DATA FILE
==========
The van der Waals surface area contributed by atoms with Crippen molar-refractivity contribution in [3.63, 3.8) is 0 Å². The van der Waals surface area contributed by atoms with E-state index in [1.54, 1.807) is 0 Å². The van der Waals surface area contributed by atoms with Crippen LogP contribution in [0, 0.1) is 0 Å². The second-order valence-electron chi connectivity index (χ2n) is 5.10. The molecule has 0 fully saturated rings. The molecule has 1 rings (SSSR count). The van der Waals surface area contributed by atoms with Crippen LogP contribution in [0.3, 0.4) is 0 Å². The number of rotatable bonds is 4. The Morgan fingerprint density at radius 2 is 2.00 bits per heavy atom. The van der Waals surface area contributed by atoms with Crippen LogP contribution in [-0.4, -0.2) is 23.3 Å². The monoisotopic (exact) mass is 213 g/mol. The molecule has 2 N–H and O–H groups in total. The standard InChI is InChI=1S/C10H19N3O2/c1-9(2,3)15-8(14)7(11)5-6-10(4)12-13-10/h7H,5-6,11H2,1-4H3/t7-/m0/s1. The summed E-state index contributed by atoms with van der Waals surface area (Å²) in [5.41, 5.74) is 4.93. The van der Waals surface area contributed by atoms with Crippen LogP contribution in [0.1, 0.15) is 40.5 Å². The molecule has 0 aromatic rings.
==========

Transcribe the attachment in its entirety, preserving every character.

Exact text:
The van der Waals surface area contributed by atoms with Crippen molar-refractivity contribution in [3.63, 3.8) is 0 Å². The van der Waals surface area contributed by atoms with E-state index in [1.54, 1.807) is 0 Å². The van der Waals surface area contributed by atoms with Crippen LogP contribution in [0, 0.1) is 0 Å². The second-order valence-electron chi connectivity index (χ2n) is 5.10. The molecule has 0 fully saturated rings. The molecule has 1 rings (SSSR count). The van der Waals surface area contributed by atoms with Crippen LogP contribution in [0.3, 0.4) is 0 Å². The number of rotatable bonds is 4. The Morgan fingerprint density at radius 2 is 2.00 bits per heavy atom. The van der Waals surface area contributed by atoms with Crippen LogP contribution in [-0.4, -0.2) is 23.3 Å². The monoisotopic (exact) mass is 213 g/mol. The molecule has 2 N–H and O–H groups in total. The standard InChI is InChI=1S/C10H19N3O2/c1-9(2,3)15-8(14)7(11)5-6-10(4)12-13-10/h7H,5-6,11H2,1-4H3/t7-/m0/s1. The summed E-state index contributed by atoms with van der Waals surface area (Å²) in [5.41, 5.74) is 4.93. The van der Waals surface area contributed by atoms with Crippen LogP contribution in [0.1, 0.15) is 40.5 Å². The molecule has 0 aromatic rings.